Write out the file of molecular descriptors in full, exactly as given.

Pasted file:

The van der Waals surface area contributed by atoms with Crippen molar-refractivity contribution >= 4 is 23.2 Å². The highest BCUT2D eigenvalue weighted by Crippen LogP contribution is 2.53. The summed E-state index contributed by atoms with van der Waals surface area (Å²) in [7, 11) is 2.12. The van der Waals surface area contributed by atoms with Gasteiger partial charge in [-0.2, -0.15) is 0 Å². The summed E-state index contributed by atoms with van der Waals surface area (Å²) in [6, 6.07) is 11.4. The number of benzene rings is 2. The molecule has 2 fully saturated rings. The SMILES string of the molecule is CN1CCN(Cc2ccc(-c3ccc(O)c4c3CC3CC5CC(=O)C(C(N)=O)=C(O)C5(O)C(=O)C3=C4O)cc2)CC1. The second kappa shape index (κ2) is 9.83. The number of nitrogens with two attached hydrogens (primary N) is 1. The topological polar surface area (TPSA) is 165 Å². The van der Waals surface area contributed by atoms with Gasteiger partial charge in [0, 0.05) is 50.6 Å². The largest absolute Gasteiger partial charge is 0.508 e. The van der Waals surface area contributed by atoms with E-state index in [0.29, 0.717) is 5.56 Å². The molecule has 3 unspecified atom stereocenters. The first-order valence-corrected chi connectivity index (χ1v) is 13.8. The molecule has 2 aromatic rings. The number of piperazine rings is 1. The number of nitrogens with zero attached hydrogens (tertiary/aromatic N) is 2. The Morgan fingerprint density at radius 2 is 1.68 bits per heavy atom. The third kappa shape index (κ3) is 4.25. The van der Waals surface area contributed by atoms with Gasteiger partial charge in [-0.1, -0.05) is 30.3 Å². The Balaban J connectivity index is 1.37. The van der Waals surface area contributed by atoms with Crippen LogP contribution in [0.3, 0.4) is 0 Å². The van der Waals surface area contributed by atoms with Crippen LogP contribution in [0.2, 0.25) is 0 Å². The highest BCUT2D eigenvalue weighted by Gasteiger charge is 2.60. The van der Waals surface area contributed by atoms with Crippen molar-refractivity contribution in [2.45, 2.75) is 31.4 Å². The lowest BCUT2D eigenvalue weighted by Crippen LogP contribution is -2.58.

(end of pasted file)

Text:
The van der Waals surface area contributed by atoms with Crippen molar-refractivity contribution >= 4 is 23.2 Å². The highest BCUT2D eigenvalue weighted by Crippen LogP contribution is 2.53. The summed E-state index contributed by atoms with van der Waals surface area (Å²) in [7, 11) is 2.12. The van der Waals surface area contributed by atoms with Gasteiger partial charge in [-0.2, -0.15) is 0 Å². The summed E-state index contributed by atoms with van der Waals surface area (Å²) in [6, 6.07) is 11.4. The number of benzene rings is 2. The molecule has 2 fully saturated rings. The SMILES string of the molecule is CN1CCN(Cc2ccc(-c3ccc(O)c4c3CC3CC5CC(=O)C(C(N)=O)=C(O)C5(O)C(=O)C3=C4O)cc2)CC1. The second kappa shape index (κ2) is 9.83. The number of nitrogens with two attached hydrogens (primary N) is 1. The topological polar surface area (TPSA) is 165 Å². The van der Waals surface area contributed by atoms with Gasteiger partial charge in [0, 0.05) is 50.6 Å². The largest absolute Gasteiger partial charge is 0.508 e. The van der Waals surface area contributed by atoms with E-state index in [0.29, 0.717) is 5.56 Å². The molecule has 3 unspecified atom stereocenters. The first-order valence-corrected chi connectivity index (χ1v) is 13.8. The molecule has 2 aromatic rings. The number of piperazine rings is 1. The number of nitrogens with zero attached hydrogens (tertiary/aromatic N) is 2. The Morgan fingerprint density at radius 2 is 1.68 bits per heavy atom. The third kappa shape index (κ3) is 4.25. The van der Waals surface area contributed by atoms with Gasteiger partial charge in [-0.1, -0.05) is 30.3 Å². The Balaban J connectivity index is 1.37. The van der Waals surface area contributed by atoms with Crippen LogP contribution in [0.3, 0.4) is 0 Å². The van der Waals surface area contributed by atoms with Crippen LogP contribution in [0.2, 0.25) is 0 Å². The highest BCUT2D eigenvalue weighted by Gasteiger charge is 2.60. The van der Waals surface area contributed by atoms with Crippen molar-refractivity contribution in [2.45, 2.75) is 31.4 Å². The lowest BCUT2D eigenvalue weighted by Crippen LogP contribution is -2.58.